Thursday, 6 November 2014


The clothes that defined a universe. The superb STAR WARS COSTUMES: THE ORIGINAL TRILOGY. Images: TITAN BOOKS/LUCASFILM. 


Written by Brandon Alinger

Forewords by John Mollo, Nilo Rodis-Jamero and Aggie Rodgers

Published in the UK by TITAN BOOKS

Reviewed by Scott Weller

Back in 2005, Prequel Costume Designer Trisha Biggar compiled one of the most lavish coffee table books yet on the huge range of incredible costumes created for the STAR WARS saga: Dressing a Galaxy, yet its section devoted to the Original Trilogy was by no means as detailed and complete as it could have been-with plenty of potential possibilities for a separate, future title of its own. Such a project has been a long time coming, but now die-hard prop collector/film-buff Brandon Alinger, surely the envy of STAR WARS fans and rivals everywhere, has put together (with support and encouragement from LUCASFILM’s J.W. Rinzer) the ultimate book charting the many varied, beautiful, functional and stylish costumes present within A NEW HOPE to RETURN OF THE JEDI, as STAR WARS COSTUMES: THE ORIGINAL TRILOGY, published by franchise stalwarts TITAN BOOKS, arrives just in time to fill some very big Christmas stockings this holiday season.

▶ Star Wars Costumes: The Original Trilogy - Book Trailer - YouTube
A 1976 Mark Hamill poses for an image now specially adapted for the new book.

Truly the most meticulously researched look at the largest archive of costumes taken out of storage since their original filming, their presentation in this 200 page plus tome comes via stunning, newly shot photography showcasing them at their very best quality possible outside of physically looking at them at exhibitions, additionally providing us with a unique and rare window into the world of costume creation and production for a series of films that set the standard for so much that would follow in its wake in the sci-fi and fantasy genres. And for inspired and inspiring Cosplayers it’s surely a dream come true to finally be able to create/reproduce work to similar standards!
A specially shot image of the surviving Chewbacca costume, presumably from RETURN OF THE JEDI.

STAR WARS COSTUMES also gives us the lowdown on, and celebrates, the work of the many people and companies involved behind the scenes, and reveals more about the little details that would make the big picture seem that little bit bigger- items created and captured on celluloid that we may have missed previously, despite umpteen viewings, now ripe for exploration, alongside some known and not so well known anecdotes on how and why certain things were made (like how Lando’s JEDI guard helmet was amusingly inspired from a pair of baseball gloves!). There are a few unavoidable blanks in the origins here and there that, which, with the long passing of time, will likely never be truly solved, but this book is nonetheless full to the brim with behind the scenes info to be relished.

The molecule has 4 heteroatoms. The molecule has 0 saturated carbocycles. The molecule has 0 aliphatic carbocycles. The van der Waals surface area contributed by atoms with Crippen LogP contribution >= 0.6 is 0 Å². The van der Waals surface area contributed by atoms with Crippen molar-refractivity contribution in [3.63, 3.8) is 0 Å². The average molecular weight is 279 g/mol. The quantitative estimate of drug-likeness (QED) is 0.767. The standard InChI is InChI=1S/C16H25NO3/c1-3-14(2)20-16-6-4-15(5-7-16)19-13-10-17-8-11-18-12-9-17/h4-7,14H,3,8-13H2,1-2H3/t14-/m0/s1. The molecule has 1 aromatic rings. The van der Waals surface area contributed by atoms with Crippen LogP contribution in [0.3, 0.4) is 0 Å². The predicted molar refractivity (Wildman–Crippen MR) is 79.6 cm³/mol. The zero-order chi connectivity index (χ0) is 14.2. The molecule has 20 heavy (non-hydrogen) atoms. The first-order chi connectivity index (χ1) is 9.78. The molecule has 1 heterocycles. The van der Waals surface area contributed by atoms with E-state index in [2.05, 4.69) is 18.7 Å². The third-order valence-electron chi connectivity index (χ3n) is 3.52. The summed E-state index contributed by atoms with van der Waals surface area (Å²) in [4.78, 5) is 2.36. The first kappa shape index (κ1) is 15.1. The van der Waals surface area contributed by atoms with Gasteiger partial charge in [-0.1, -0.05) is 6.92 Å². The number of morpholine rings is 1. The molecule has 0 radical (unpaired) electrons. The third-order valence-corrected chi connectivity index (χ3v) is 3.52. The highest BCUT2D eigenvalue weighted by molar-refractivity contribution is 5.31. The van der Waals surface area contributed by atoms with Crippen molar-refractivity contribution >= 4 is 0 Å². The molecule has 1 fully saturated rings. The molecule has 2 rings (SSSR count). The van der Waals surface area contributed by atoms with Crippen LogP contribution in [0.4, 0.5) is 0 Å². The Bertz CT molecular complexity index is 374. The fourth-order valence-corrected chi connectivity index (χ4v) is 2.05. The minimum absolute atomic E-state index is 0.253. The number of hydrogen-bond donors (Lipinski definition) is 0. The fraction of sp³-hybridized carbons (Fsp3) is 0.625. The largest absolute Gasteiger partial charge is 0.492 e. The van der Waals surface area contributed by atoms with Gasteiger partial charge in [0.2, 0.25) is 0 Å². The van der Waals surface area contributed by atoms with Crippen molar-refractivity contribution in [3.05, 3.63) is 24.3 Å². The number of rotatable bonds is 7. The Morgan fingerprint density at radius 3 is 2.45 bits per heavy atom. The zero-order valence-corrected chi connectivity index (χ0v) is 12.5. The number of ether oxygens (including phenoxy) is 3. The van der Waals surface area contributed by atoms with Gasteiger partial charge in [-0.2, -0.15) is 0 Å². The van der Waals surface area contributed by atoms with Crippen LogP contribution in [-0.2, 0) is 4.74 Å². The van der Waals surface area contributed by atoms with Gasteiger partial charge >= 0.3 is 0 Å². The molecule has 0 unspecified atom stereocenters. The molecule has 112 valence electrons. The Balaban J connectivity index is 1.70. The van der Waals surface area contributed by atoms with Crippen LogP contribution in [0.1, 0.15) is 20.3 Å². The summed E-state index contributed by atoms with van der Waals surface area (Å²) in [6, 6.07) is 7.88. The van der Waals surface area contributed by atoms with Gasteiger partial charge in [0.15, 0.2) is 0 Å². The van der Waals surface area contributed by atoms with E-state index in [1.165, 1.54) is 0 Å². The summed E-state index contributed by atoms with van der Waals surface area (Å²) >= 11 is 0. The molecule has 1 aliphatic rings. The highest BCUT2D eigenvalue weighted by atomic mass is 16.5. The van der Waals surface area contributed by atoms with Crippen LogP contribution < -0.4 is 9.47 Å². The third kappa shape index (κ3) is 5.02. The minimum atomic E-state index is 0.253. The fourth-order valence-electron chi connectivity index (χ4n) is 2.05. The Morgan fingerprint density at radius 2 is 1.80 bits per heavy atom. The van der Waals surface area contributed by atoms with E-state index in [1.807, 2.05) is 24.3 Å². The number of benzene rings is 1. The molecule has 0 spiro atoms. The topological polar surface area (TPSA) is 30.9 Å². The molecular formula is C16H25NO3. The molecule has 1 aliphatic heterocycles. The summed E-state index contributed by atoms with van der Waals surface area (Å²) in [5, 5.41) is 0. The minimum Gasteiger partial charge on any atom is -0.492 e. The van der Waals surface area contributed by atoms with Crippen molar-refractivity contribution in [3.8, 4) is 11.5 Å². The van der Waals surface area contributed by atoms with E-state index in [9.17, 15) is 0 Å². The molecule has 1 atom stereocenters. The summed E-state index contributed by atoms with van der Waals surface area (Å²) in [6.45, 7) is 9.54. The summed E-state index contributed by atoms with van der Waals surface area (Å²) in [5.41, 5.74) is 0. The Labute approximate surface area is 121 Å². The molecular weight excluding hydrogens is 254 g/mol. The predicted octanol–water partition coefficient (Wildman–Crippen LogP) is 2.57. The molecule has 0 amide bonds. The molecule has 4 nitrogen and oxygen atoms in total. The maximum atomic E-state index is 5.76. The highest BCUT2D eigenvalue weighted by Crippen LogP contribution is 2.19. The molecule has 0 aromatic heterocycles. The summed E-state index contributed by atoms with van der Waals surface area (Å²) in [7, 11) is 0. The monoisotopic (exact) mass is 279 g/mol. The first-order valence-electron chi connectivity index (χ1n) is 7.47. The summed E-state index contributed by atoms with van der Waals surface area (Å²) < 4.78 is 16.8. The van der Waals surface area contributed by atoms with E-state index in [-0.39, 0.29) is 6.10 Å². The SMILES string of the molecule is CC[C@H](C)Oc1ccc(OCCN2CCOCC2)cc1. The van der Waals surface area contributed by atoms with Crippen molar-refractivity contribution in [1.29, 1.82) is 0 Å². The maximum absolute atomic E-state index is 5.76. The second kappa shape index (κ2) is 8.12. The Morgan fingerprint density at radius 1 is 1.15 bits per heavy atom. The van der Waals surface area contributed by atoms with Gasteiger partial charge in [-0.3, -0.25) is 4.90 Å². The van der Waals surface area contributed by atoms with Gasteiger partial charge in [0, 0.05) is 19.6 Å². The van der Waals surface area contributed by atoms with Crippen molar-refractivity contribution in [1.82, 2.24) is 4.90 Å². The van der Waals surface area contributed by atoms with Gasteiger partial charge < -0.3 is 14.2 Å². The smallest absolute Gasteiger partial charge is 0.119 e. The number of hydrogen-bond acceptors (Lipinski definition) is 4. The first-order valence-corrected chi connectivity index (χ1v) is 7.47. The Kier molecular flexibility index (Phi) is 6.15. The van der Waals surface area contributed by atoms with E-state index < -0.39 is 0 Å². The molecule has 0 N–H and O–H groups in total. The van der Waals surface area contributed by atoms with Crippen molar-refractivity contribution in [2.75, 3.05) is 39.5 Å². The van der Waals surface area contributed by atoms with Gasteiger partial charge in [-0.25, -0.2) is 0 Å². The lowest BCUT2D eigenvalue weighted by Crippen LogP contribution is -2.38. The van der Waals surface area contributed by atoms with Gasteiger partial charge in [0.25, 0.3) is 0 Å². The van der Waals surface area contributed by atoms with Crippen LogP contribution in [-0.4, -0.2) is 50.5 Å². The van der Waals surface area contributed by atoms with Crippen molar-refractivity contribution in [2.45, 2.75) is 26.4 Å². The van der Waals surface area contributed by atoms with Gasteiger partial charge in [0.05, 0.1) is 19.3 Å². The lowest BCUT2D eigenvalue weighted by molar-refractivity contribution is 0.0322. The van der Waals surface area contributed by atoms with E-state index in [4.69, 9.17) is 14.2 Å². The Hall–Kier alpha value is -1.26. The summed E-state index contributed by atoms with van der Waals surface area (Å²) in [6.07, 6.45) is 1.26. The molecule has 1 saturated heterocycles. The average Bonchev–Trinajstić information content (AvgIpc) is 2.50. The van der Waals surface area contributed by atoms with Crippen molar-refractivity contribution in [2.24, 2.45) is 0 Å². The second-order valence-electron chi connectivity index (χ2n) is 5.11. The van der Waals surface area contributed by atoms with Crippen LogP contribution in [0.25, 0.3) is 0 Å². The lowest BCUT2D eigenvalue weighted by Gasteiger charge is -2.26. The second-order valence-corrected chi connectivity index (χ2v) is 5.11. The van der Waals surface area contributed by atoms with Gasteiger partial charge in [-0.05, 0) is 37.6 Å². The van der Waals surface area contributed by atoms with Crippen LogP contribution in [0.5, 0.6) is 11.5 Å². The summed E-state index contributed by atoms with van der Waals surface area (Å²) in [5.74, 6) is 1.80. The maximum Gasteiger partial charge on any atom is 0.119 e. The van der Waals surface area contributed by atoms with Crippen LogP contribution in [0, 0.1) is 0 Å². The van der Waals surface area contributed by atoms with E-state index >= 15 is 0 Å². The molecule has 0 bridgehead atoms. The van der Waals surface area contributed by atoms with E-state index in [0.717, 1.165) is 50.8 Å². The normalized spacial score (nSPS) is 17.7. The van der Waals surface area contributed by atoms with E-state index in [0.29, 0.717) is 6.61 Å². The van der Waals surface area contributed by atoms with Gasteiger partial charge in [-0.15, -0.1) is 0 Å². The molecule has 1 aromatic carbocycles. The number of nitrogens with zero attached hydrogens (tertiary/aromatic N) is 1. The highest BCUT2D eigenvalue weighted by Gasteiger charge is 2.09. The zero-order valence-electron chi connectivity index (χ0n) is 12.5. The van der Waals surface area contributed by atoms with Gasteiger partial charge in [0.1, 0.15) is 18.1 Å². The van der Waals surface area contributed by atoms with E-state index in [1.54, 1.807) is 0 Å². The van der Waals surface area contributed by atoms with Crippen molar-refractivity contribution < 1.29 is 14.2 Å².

So, one film at a time, here’s AFICIONADO’s guide to the books highlights…
John Mollo's original 1976 design for the Jawas of Tatooine...
... and as photographed for the STAR WARS COSTUMES book.


Not wanting to get caught in the trap that so many sci-fi films, then and now, fall into when it comes to futuristic wardrobes: over the top designs that soon look dated or feel more in the style of the era they were originally made, STAR WARS creator George Lucas wanted a wardrobe for his new space fantasy adventure that didn’t stand out yet had to be futuristic, whilst also feeling recognisable and accepting to the audience. No mean feat, requiring someone with extraordinary insight into the world of costuming and practical realization.

Early Ralph McQuarrie costume concepts for Han Solo and Chewbacca from 1975.

Used to a more earthbound military history in film-making, John Mollo’s attention to detail and believability made him the perfect choice in bringing life to the Rebels and Imperials waging intergalactic civil war in the original first film, of which he’d later win a well deserved OSCAR- the only time a sci-fi film has won such a distinction for Costume Design from the Academy of Motion Picture Arts and Sciences. And for STAR WARS COSTUMES, he gives his most detailed behind the scenes contributions yet regarding their genesis and making: from oft-experimenting with fabrics- sometimes a case of using only what was available to them on a tiny budget, the vital importance of conceptual designer Ralph McQuarrie at the films early stage of pre-production, the many conversations and experimentation ideas Mollo conceived with George Lucas (including some never before seen art pieces), and numerous trips to the prestigious London Bermans and Nathans costume makers/hirer's to create concept- working pieces that could then be later built and tailored for use imagineering the film’s diverse characters and creatures. All of this gives us a unique flavour of the original film’s making- a creatively intense experience of the kind that would later be similarly felt by Mollo’s successors during RETURN OF THE JEDI.

The evolving faces and costumes for C-3PO.